- You haven’t built rapport: Therapy is all about connection and if you aren’t connecting with your therapist, you should move on (respectfully and kindly, that is). A therapist’s job is to find a way to connect with you and engage with you on a level where you feel understood. Your job, as the client, is to be open to the therapist’s attempt to build rapport. But if none of this is happening, you aren’t likely to benefit.
- You’re afraid of the truth: Some people who fear the truth will not benefit from therapy. Some therapists, such as myself, do not cut corners or lie to the client. We tell the truth and sometimes the truth hurts. Clients who are not ready to hear the truth are going to struggle in therapy. Therapy is likely to become a “battle” or “wrestling match” between the therapist and the client. Clients often begin to challenge the therapist or undermine their skills. Other clients may simply drop out of therapy.
- You feel therapy is a waste of time: When someone feels therapy is a waste of time, it will be a waste of time. Not only is this a self-fulfilling prophecy, but it is also based on the thought that therapy isn’t helpful or useful to anyone. I have met many fathers who feel their sons do not need to be in therapy because “it doesn’t work.” The mothers disagree and have forced the issue. Sadly, the child may begin to believe therapy is useless based entirely on the father’s belief system. If an adult (especially a parent) feels therapy won’t work, it won’t work. The individual is likely to stay stuck and not succeed.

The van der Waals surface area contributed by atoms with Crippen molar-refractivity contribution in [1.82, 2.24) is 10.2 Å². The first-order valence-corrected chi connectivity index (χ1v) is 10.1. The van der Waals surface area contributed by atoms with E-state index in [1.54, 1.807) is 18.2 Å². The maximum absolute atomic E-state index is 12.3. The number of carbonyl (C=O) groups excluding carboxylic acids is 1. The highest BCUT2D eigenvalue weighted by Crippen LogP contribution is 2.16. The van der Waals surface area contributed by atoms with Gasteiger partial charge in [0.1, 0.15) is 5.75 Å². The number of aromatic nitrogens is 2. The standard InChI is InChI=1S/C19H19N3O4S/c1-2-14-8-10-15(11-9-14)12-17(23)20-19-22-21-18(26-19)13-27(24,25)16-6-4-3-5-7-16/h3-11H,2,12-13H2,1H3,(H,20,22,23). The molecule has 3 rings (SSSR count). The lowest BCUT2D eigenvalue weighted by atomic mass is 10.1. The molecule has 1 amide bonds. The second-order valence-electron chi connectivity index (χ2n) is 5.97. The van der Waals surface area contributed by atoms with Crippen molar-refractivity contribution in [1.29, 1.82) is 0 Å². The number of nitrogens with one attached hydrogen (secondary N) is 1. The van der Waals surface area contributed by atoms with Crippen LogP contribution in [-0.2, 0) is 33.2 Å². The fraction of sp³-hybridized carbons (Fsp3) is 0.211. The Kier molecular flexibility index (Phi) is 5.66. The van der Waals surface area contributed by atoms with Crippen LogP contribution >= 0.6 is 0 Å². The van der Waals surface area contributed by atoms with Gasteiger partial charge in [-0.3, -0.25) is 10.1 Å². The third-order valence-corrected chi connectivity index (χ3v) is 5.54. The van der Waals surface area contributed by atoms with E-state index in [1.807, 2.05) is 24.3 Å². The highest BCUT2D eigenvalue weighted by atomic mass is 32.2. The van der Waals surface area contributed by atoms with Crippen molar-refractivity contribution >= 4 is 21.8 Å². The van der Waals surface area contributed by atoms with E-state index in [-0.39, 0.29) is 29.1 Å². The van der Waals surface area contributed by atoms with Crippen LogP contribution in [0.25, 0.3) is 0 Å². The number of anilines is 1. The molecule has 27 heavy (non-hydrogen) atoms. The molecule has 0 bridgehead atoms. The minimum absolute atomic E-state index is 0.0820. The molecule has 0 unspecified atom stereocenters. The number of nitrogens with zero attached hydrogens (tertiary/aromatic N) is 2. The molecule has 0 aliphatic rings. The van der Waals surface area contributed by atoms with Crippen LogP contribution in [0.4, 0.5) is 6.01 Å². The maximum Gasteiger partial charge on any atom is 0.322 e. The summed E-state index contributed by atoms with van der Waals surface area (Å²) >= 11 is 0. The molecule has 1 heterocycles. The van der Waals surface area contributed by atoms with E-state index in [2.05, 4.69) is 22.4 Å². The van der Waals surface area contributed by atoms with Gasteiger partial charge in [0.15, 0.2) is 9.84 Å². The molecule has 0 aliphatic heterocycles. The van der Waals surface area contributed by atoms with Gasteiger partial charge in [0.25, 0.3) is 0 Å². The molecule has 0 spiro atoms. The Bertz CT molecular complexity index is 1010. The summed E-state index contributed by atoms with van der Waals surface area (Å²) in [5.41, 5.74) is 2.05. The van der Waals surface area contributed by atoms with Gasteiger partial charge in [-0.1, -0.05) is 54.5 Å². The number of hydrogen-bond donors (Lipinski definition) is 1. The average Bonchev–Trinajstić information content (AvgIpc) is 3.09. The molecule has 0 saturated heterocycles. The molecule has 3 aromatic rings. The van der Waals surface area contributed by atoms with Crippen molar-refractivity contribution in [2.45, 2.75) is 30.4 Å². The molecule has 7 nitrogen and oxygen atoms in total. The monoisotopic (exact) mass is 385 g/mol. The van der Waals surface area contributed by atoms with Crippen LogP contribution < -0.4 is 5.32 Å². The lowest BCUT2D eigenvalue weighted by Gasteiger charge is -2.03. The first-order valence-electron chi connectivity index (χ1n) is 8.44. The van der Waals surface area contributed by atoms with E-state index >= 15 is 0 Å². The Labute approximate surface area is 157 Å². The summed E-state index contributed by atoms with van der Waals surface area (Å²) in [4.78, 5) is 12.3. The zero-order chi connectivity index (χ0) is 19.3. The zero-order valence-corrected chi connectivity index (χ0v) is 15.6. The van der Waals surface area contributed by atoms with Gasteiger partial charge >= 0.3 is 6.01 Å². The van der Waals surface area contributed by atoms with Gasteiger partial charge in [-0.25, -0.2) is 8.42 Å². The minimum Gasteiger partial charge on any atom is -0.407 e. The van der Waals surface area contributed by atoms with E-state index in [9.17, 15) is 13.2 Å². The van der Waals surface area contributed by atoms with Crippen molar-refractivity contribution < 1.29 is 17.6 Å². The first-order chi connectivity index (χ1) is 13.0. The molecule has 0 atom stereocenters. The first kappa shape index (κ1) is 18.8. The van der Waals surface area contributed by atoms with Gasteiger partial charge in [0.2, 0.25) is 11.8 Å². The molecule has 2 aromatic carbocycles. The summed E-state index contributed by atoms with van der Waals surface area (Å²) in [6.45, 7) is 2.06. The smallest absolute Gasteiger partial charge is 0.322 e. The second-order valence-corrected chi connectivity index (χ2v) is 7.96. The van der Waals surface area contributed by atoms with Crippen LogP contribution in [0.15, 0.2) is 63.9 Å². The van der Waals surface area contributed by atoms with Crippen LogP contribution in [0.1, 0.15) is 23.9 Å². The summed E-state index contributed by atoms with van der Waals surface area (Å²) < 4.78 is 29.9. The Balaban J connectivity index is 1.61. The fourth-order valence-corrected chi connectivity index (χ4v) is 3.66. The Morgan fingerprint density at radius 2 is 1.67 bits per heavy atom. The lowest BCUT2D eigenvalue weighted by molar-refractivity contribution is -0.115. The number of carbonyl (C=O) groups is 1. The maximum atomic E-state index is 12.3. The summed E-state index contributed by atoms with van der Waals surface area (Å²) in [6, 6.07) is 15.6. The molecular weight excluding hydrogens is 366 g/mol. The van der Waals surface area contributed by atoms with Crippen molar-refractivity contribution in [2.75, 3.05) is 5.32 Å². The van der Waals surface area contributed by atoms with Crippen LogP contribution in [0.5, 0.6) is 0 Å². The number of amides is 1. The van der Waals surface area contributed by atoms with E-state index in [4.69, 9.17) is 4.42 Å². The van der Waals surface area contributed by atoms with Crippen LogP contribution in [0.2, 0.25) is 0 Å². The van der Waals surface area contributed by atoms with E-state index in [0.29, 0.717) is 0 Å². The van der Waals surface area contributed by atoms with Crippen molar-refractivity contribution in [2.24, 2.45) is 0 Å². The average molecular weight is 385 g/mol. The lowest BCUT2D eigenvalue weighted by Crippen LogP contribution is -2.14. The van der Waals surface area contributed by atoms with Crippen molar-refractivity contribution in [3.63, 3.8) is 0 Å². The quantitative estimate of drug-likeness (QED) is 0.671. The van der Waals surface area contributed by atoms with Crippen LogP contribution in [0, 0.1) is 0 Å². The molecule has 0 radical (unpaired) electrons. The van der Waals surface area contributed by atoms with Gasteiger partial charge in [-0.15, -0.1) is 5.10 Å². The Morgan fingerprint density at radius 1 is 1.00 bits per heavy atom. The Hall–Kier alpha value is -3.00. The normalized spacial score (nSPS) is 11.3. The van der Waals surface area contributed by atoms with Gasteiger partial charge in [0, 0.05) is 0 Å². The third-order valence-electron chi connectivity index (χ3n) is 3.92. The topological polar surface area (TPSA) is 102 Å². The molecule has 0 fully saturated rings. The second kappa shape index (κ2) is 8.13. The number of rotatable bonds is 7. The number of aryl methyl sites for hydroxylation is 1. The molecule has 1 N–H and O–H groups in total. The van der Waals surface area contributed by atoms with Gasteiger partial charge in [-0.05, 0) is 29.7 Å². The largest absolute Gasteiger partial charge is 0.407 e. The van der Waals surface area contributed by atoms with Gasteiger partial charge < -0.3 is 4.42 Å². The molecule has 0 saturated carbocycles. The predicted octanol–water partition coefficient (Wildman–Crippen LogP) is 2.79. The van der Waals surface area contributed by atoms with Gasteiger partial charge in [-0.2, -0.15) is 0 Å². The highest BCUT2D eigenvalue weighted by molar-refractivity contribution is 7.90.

- You’re not ready: You can’t benefit from therapy if you are not ready. If you are not ready to open up, explore, learn, and grow in therapy, you are wasting your time and energy. No matter how much you may want to get through therapy or your loved one may want you to be in therapy, it isn’t going to work. You, the client, must have your own goals for getting better or improving. Sometimes you can “warm up” but other times you won’t until you are ready.
- You’re feeling forced or pushed: No one ever wants to feel forced or pushed to attend therapy. How are you going to benefit if you don’t want to be there? When I worked in a juvenile delinquent center and residential program a few years ago, many of the teen boys adjudicated delinquent were forced by the prison system to attend therapy or substance abuse treatment. Many of these males engaged in re-offending within months of “successfully completing therapy” or stopped coming. One of the major barriers to therapy for this group is being forced to go to therapy.
- You feel all alone and unsupported: If you feel lonely in your pursuit of therapy or unsupported by family or friends, you may begin to feel therapy is a waste of time and that it isn’t worth your energy. It is often very helpful if clients have a loved one accompany them to sessions, even if it is just to sit in the waiting area.
- Life is too busy for you: For most people in today’s world, life is simply too busy for them to settle down and benefit fully from therapy. For single parents, seeking therapy is on the back-burner when kids need to be driven to events, taken to school, taken to the doctor, etc. Although I don’t work with a lot of adult clients, when I do, I notice that it is difficult for them to take time for themselves to engage in therapy. Cancellation or rescheduling is likely to occur.
- Your symptoms are getting in the way: I often explain to my clients the importance of tracking their symptoms and being able to tell if their symptoms are getting in the way of them benefiting from therapy. For example, if I have a depressed or anxious client, I often explain the importance of taking medication, engaging in exercise or eating well, and coming to therapy in order for therapy to work. If the client is struggling with insomnia, low motivation, anhedonia, and depressed mood because they aren’t taking medication or doing other things to help themselves, therapy will be a waste of time.
Do you have anything to add to this list?
As always, I look forward to interacting with you. Feel free to post your experiences below. Stay tuned for next week’s article and audio blog on the effects of trauma, grief, and loss on the treatment process at my website anchoredinknowledge.com.